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When it all comes down, you gotta go back to Mother Earth - Memphis Slim, Mother Earth

Author Topic: Why are there so few pre-war blues artists from Louisiana?  (Read 1199 times)

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Offline arg6442

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Why are there so few pre-war blues artists from Louisiana?
« on: March 15, 2016, 09:17:34 PM »
Hey guys,

I was recently thinking about the geography of pre-war blues, and found it interesting that while there is an abundance of players from Mississippi and Texas, and some from Arkansas, there are so few artists from Louisiana. In my searching I found about 3: Lead belly, Sam Collins, and King Solomon Hill (who was originally from southern Mississippi) is there a reason why so few artists came from Louisiana?
Wailin' and sailin', moving down that line.

Offline Slack

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Re: Why are there so few pre-war blues artists from Louisiana?
« Reply #1 on: March 16, 2016, 07:18:39 AM »
Those three are big - so we'll give Louisiana a break.   :P

A guess would be, at least in south LA, that cajun music was the blues of choice.

Offline Johnm

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Re: Why are there so few pre-war blues artists from Louisiana?
« Reply #2 on: March 16, 2016, 08:41:46 AM »
Hi arg6442,
Slack makes a good point with regard to Cajun music.  One Louisiana native I'd add to your list--Richard "Rabbit" Brown, who lived in New Orleans.  I know Jesse Thomas and his brother Willard "Ramblin'" Thomas were both from Louisiana originally, and I believe Oscar "Buddy" Woods was, too.   Later on, Robert Pete Williams and Snooks Eaglin were from Louisiana.
One reason I've heard proposed for the dearth of early Louisiana blues musicians put out on record was that the state's population was so poor (much like Alabama), that the record companies despaired of being able to sell any records there, since no one could afford them anyway.  It may have been, too, that there was no local "scout", like H. C. Speir, to find and propose Louisiana musicians as possible recording artists.  Short answer--I don't know why more early Louisiana musicians were not recorded.  I don't know if anybody knows why exactly.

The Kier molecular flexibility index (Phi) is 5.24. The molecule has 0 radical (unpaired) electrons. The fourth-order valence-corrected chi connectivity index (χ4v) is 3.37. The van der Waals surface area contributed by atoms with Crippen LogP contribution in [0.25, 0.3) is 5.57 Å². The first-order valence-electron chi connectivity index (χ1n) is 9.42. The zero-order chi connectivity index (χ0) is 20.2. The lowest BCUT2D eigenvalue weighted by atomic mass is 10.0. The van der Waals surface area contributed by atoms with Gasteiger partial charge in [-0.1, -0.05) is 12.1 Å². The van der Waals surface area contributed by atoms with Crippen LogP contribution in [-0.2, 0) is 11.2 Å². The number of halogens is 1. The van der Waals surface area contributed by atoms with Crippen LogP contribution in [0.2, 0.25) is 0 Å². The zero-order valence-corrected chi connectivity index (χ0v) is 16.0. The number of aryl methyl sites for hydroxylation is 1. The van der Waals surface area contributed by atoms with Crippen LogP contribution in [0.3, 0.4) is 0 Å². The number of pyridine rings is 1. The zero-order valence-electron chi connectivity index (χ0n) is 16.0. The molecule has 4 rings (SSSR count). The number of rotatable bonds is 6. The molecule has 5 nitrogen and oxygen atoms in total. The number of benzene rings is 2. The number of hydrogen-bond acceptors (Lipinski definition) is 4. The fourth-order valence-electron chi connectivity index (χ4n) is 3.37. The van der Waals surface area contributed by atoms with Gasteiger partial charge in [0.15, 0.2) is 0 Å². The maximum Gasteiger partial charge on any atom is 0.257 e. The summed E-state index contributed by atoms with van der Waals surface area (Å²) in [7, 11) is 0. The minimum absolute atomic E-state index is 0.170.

All best,
Johnm
« Last Edit: March 16, 2016, 01:57:18 PM by Johnm »

Offline banjochris

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Re: Why are there so few pre-war blues artists from Louisiana?
« Reply #3 on: March 16, 2016, 08:49:33 AM »
I think it's partially to do with the local "scouts." In Mississippi you had Speir and Lembo, in Alabama (well, Birmingham) you had Harry Charles, in Texas you had the guy that referred Lemon (Ashford? the name escapes me). In Mississippi, you had folks like Bo Carter recommending other artists, plus the Mississippi folks often ended up in Memphis, like Atlanta a major recording center.

But also, rather than cajun music, surely the major music (from the record companies' point of view) coming out of Louisiana was New Orleans jazz, much of which was recorded in Chicago (or Richmond, Ind.) I think the focus on jazz may have obscured some of the state's country blues artists, and I don't think most jazz figures would have thought much of those kind of players in terms of recommending them.

Apropos of nothing, the Mississippi Sheiks' debut recordings were made in Shreveport and I think Bo Carter recorded in New Orleans a couple of times. Also add Memphis Minnie to the list of artists originally from Louisiana, and I believe Son House grew up there.
Chris

Offline GhostRider

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Re: Why are there so few pre-war blues artists from Louisiana?
« Reply #4 on: March 16, 2016, 03:10:39 PM »
Oscar Woods was from Louisiana, I think

One possible reason in that the local big city was of course New Orleans, where jazz was king. A musician would tend to gravitate that way if he wanted work?

Offline jrn

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Re: Why are there so few pre-war blues artists from Louisiana?
« Reply #5 on: March 16, 2016, 05:10:53 PM »
Blind Joe Reynolds
Quitman, Mississippi

Offline Bunker Hill

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Re: Why are there so few pre-war blues artists from Louisiana?
« Reply #6 on: March 17, 2016, 07:10:45 AM »
I think it's partially to do with the local "scouts." In Mississippi you had Speir and Lembo, in Alabama (well, Birmingham) you had Harry Charles, in Texas you had the guy that referred Lemon (Ashford? the name escapes me). In Mississippi, you had folks like Bo Carter recommending other artists, plus the Mississippi folks often ended up in Memphis, like Atlanta a major recording center.
I've been holding fire on Ashford but as there's been no response so far.